What pressures exist for free from manufacturers, and how do these affect the free from and allergic consumer? 

Growth in the sector has slowed due to financial pressures. Free from consumers don’t have the same opportunities to ‘trade down’ so many look at avoidance; how can they remove certain free from products from their baskets to help manage their spend. It’s important that the momentum behind free from is maintained during these more challenging times.  


Growing saturation in the market limits development opportunities and this is compounded by the fact that retail space is at a premium. And it’s harder to be nimble in free from, reacting to supply issues for example, as complete transparency is needed.  


Procurement in the UK is challenging and even more so outside of the UK due to allergen controls, with differing approaches, processes & thresholds.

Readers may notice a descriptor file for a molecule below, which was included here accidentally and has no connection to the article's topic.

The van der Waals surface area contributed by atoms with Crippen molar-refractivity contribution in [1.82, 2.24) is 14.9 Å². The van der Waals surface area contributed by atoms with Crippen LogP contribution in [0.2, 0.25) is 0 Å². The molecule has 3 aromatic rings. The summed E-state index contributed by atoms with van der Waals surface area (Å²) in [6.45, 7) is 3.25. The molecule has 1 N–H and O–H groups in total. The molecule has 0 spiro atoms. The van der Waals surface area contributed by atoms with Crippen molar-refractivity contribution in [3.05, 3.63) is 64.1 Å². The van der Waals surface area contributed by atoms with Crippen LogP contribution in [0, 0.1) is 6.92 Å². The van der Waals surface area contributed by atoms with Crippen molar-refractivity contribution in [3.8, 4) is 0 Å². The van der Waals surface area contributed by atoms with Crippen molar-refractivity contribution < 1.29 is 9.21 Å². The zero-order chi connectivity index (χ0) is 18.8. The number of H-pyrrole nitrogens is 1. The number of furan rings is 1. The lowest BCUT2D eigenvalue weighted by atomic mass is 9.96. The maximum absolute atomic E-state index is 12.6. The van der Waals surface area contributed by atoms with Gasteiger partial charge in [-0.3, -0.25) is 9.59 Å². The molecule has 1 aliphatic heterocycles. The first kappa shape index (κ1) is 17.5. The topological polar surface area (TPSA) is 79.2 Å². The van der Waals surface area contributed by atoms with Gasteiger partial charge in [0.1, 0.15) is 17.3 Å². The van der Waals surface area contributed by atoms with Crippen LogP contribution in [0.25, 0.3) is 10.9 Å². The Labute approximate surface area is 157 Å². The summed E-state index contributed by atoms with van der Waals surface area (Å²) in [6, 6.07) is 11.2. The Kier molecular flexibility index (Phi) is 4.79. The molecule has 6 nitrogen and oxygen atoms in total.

Free from and allergic consumers are, on the whole, understanding and are incredibly supportive of the brands & products they love but they are completely unaware of challenges and costs involved in ensuring the safety of their products. 


Clear labelling and on pack/online statements help the consumer to navigate safely, but there remains a need to zero in on ‘may contain’ warnings or precautionary allergen labelling. What does it really mean? How do we shift focus to generate a positive culture around allergen labelling, to help empower consumers and keep them safe?  


What’s next for the Free From sector and the FFFAs? 


We continue to evolve the awards to reflect the needs of both manufacturers and consumers, and ensure we are actively engaging with both audiences. In doing this we bring to the fore great quality and innovative products, and inspire, challenge and support the industry to keep the momentum behind free from.